Trails I've Hiked: Arches National Park's Primitive Trail, Via Landscape and Double O Arches

Landscape Arch, Arches National Park, copyright Kurt Repanshek

Take the Primitive Trail Loop in Arches National Park and after you pass Landscape Arch (top photo), you'll find yourself deep in the red-rock landscape with showy flowers such as this Indian paintbrush. Kurt Repanshek photos.

There might be no finer time to hike in Arches National Park than early mornings, when the soft light of the rising sun glints off red-rock and spindly Utah junipers and waves of sandstone fins cast long shadows.

With the soft crunch of sand under foot and the distinctive smell of the desert -- pungent sage and sweet juniper seem to dominate, though even the sandstone has an earthy aroma to it -- enveloping you, exploring the park before the day's high heat sets in doesn't get much better.

While many visitors to Arches seem perfectly satisfied to make the 30-minute walk from the Devils Garden parking area to admire Landscape Arch, and more than a few embark on 4-mile roundtrip to Double O Arch, only a handful or two endeavor to explore the 7.2-mile Primitive Loop that climbs and drops across this incredible landscape.

Perhaps the Caution, Primitive Trail, Difficult Hiking sign at the spur that wanders off from the side of Double O Arch intimidates folks. Many, no doubt, never even get to that point, as early on there's a thin rock fin that might be too much for hikers who prefer to be more grounded, as it must be traversed for maybe 75 yards while you avoid a fall far enough down to do some bodily damage.

Those who venture down the trail, though, are pulled into a landscape where Arches' renowned geology is being manufactured. Here the trail takes you past patches of prickly pear and, in season, red bursts of Indian paintbrush. You walk across thin fins of rock still being whittled into arches by erosion, down the shoulders of these fins, and through narrow passageways between the fins. At times you negotiate potholes filled from recent rains, and stroll down dusty washes, ever watchful for small cairns of rocks that slowly but surely lead you back to the main trail near Landscape Arch.

Take a chance on this trail, which can take three or more hours to negotiate depending on how much you like to dawdle, and you'll not only pass well-known arches such as Landscape, Double O, and the remains of Wall Arch, but short side trails leading to Navajo, Partition, and Private arches.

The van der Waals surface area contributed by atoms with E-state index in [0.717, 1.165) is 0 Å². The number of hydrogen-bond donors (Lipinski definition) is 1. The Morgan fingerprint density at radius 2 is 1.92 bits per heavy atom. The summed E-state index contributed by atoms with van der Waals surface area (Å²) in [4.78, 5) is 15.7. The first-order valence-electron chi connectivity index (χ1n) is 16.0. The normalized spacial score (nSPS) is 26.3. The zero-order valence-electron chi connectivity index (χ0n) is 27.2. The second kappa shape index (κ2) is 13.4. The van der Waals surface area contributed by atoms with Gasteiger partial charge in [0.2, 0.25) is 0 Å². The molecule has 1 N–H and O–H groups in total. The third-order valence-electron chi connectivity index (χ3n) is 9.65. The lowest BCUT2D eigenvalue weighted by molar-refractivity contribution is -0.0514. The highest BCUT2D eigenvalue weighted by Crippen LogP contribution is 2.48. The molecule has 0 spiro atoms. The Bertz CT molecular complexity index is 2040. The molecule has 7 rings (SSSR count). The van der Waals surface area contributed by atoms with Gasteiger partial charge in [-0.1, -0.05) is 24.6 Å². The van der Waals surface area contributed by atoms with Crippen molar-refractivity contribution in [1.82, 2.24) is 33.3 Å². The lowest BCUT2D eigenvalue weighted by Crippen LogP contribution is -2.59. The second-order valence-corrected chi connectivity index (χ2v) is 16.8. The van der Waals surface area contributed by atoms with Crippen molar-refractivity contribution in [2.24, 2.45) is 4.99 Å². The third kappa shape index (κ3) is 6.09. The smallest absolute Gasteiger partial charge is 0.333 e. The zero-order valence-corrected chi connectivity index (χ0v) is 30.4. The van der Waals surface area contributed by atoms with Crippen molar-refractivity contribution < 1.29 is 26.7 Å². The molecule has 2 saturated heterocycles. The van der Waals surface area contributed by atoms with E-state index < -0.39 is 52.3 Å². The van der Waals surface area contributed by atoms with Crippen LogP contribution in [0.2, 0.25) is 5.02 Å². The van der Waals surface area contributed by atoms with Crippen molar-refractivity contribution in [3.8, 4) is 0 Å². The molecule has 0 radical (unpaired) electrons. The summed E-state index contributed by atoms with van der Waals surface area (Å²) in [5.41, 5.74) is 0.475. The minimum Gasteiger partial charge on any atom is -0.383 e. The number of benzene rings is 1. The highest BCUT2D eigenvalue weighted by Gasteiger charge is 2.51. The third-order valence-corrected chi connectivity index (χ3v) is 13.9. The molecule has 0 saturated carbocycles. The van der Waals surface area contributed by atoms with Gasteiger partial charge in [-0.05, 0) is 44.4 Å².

Best of all, though, you'll be pulled into the red-rock landscape, away from the crowds, and into your own private corner of Arches.

Trail: Devils Garden Primitive Loop

Trailhead: Devils Gardening parking lot

Length: 7.2 miles roundtrip

Difficulty: Moderate to strenuous, both due to heights that must be conquered and, in summer, the hot, arid climate.

Advice: Pack plenty of water, snacks, lots of sunscreen, and wear a wide-brimmed hat.

Payoff: Gorgeous landscape, solitude

Comments

I agree. I did this same hike with my wife in Oct. 2006. The best parts of this hike was when we experienced virtual solitude and sense of adventure while hiking the primitive trail back from Double 'O' Arch. When we completed our hike and returned to the car, I recall entertaining thoughts about the need for some kind of trail-head carrying capacity. All parking spaces at Devil's Garden were taken, and there were many cars parked in undesignated places.

I've been to Arches a few times but have only had about a half day to hike when I have been there. I haven't done this trail. I will have to keep it in mind the next time I go.

RIP Wall Arch.

I've hiked this loop both mid-morning and late afternoon. pkrngr is right about solitude: even though it was roasting hot in the afternoon, the out & back trail was crowded. We were alone on the primitive loop, and stopped at a couple of shaded spots to sit silently and appreciate the desert environment & sounds. When I hiked the loop in the morning, we did come across a couple of other groups on the primitive loop, but paused and explored a side trail to let them get substantial distance from us.

If you go late afternoon there's an arch you can't see up high to the west of the trail between the junction & Pine Tree Arch that puts a spot of sunlight on a fin south of the trail maybe 45 minutes to an hour before sunset.

No matter the time of day, I strongly recommend taking 4 times as much water along as you think you will want & need. I consumed 3 partially-frozen 2 liter bottles of water/gatorade hiking the loop, and it was worth the weight and full daypack!

Being only 2 hours from Arches, I can't wait to go try this trail. I love trying to find hikes that I can easily do that will also give the solitude factor. Thanks Kurt for letting us know about it!

The best thing about this hike for me was the rock scrambling. There were parts of the primitive loop that were rugged enough to require hand holds and attention to foot placement. When I visited, there was a water obstacle that required a quick little climb up and over an adjacent shoulder of sandstone. Great fun!

Kerch, water hazard was still there. I set up to get a photo of Prof. Bob falling in, but somehow he managed to negotiate it without dipping so much as a toe into it!

In 2006, we hiked as far as Double O and then turned back. That hike was one of the highlights of our SW Canyons trip! I agree about the amount of wter to take, much more than you think you'll need. It was on this particlar hike that I saw someone carrying a travel-sized spray bottle and a small battery operated fan for keeping cool. I have added those 2 items to my Camelbak for when I am hiking in 100 degree heat!!